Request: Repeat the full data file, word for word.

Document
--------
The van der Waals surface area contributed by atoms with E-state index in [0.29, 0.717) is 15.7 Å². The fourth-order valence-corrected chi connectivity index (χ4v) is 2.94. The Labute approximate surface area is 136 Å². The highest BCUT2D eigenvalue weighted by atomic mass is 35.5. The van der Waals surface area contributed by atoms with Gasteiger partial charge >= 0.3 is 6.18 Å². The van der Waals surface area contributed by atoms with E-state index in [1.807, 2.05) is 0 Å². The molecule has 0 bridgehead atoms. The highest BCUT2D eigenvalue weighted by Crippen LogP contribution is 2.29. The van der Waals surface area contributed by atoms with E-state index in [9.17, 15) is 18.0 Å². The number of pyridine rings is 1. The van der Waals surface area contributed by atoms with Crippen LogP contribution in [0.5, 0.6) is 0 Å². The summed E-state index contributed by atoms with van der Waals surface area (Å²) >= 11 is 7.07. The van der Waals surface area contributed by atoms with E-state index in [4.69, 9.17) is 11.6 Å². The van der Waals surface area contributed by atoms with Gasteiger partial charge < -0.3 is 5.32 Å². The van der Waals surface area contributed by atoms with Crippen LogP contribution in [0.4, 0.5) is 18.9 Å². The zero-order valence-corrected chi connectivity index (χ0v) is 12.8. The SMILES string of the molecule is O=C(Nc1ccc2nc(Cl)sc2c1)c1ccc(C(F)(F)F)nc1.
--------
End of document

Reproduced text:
The van der Waals surface area contributed by atoms with E-state index in [0.29, 0.717) is 15.7 Å². The fourth-order valence-corrected chi connectivity index (χ4v) is 2.94. The Labute approximate surface area is 136 Å². The highest BCUT2D eigenvalue weighted by atomic mass is 35.5. The van der Waals surface area contributed by atoms with Gasteiger partial charge >= 0.3 is 6.18 Å². The van der Waals surface area contributed by atoms with E-state index in [1.807, 2.05) is 0 Å². The molecule has 0 bridgehead atoms. The highest BCUT2D eigenvalue weighted by Crippen LogP contribution is 2.29. The van der Waals surface area contributed by atoms with E-state index in [9.17, 15) is 18.0 Å². The number of pyridine rings is 1. The van der Waals surface area contributed by atoms with Crippen LogP contribution in [0.5, 0.6) is 0 Å². The summed E-state index contributed by atoms with van der Waals surface area (Å²) >= 11 is 7.07. The van der Waals surface area contributed by atoms with E-state index in [4.69, 9.17) is 11.6 Å². The van der Waals surface area contributed by atoms with Gasteiger partial charge < -0.3 is 5.32 Å². The van der Waals surface area contributed by atoms with Crippen LogP contribution in [0.4, 0.5) is 18.9 Å². The zero-order valence-corrected chi connectivity index (χ0v) is 12.8. The SMILES string of the molecule is O=C(Nc1ccc2nc(Cl)sc2c1)c1ccc(C(F)(F)F)nc1.